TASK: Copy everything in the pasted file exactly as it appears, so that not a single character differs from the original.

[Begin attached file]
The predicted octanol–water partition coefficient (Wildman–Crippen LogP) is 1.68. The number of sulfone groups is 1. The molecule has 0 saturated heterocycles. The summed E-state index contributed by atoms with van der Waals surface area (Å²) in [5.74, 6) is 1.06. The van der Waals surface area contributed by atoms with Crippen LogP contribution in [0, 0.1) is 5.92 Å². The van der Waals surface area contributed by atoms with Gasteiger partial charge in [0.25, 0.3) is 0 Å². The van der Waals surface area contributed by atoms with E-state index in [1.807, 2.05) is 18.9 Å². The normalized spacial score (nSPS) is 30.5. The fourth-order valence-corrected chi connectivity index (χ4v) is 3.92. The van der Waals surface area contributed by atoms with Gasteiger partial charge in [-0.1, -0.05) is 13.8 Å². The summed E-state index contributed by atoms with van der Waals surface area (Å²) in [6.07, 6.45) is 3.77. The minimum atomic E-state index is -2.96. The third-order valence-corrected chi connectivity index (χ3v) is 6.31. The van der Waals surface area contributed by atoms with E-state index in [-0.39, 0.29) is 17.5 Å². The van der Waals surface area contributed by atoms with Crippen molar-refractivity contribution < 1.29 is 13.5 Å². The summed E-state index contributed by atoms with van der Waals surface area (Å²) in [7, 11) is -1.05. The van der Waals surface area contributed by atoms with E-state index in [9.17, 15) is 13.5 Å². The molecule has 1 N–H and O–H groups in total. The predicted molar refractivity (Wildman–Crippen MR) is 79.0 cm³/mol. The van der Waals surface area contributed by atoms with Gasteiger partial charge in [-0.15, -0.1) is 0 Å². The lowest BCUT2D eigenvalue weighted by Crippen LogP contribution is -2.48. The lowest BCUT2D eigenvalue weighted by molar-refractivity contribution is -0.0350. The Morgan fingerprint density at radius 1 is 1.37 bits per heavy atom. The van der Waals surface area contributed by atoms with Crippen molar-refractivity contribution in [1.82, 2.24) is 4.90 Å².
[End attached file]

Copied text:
The predicted octanol–water partition coefficient (Wildman–Crippen LogP) is 1.68. The number of sulfone groups is 1. The molecule has 0 saturated heterocycles. The summed E-state index contributed by atoms with van der Waals surface area (Å²) in [5.74, 6) is 1.06. The van der Waals surface area contributed by atoms with Crippen LogP contribution in [0, 0.1) is 5.92 Å². The van der Waals surface area contributed by atoms with Gasteiger partial charge in [0.25, 0.3) is 0 Å². The van der Waals surface area contributed by atoms with E-state index in [1.807, 2.05) is 18.9 Å². The normalized spacial score (nSPS) is 30.5. The fourth-order valence-corrected chi connectivity index (χ4v) is 3.92. The van der Waals surface area contributed by atoms with Gasteiger partial charge in [-0.1, -0.05) is 13.8 Å². The summed E-state index contributed by atoms with van der Waals surface area (Å²) in [6.07, 6.45) is 3.77. The minimum atomic E-state index is -2.96. The third-order valence-corrected chi connectivity index (χ3v) is 6.31. The van der Waals surface area contributed by atoms with E-state index in [-0.39, 0.29) is 17.5 Å². The van der Waals surface area contributed by atoms with Crippen molar-refractivity contribution < 1.29 is 13.5 Å². The summed E-state index contributed by atoms with van der Waals surface area (Å²) in [7, 11) is -1.05. The van der Waals surface area contributed by atoms with E-state index in [9.17, 15) is 13.5 Å². The molecule has 1 N–H and O–H groups in total. The predicted molar refractivity (Wildman–Crippen MR) is 79.0 cm³/mol. The van der Waals surface area contributed by atoms with Gasteiger partial charge in [-0.15, -0.1) is 0 Å². The lowest BCUT2D eigenvalue weighted by Crippen LogP contribution is -2.48. The lowest BCUT2D eigenvalue weighted by molar-refractivity contribution is -0.0350. The Morgan fingerprint density at radius 1 is 1.37 bits per heavy atom. The van der Waals surface area contributed by atoms with Crippen molar-refractivity contribution in [1.82, 2.24) is 4.90 Å².